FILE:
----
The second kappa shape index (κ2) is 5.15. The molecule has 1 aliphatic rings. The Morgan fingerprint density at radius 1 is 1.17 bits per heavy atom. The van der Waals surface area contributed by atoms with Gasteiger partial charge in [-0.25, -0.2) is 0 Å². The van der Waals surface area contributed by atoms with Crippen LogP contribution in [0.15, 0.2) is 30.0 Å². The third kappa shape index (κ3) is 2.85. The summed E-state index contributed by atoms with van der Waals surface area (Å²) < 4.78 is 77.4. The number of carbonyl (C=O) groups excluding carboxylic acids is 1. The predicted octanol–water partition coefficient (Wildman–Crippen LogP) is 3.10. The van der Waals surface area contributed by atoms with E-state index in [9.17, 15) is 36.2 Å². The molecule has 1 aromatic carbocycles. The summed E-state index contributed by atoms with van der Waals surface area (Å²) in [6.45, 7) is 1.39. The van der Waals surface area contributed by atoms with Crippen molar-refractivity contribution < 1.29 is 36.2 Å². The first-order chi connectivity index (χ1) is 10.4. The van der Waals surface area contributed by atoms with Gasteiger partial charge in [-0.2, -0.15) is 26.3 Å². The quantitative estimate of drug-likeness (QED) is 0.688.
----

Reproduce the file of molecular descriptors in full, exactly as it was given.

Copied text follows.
The second kappa shape index (κ2) is 5.15. The molecule has 1 aliphatic rings. The Morgan fingerprint density at radius 1 is 1.17 bits per heavy atom. The van der Waals surface area contributed by atoms with Gasteiger partial charge in [-0.25, -0.2) is 0 Å². The van der Waals surface area contributed by atoms with Crippen LogP contribution in [0.15, 0.2) is 30.0 Å². The third kappa shape index (κ3) is 2.85. The summed E-state index contributed by atoms with van der Waals surface area (Å²) < 4.78 is 77.4. The number of carbonyl (C=O) groups excluding carboxylic acids is 1. The predicted octanol–water partition coefficient (Wildman–Crippen LogP) is 3.10. The van der Waals surface area contributed by atoms with E-state index in [9.17, 15) is 36.2 Å². The molecule has 1 aromatic carbocycles. The summed E-state index contributed by atoms with van der Waals surface area (Å²) in [6.45, 7) is 1.39. The van der Waals surface area contributed by atoms with Crippen molar-refractivity contribution < 1.29 is 36.2 Å². The first-order chi connectivity index (χ1) is 10.4. The van der Waals surface area contributed by atoms with Gasteiger partial charge in [-0.2, -0.15) is 26.3 Å². The quantitative estimate of drug-likeness (QED) is 0.688.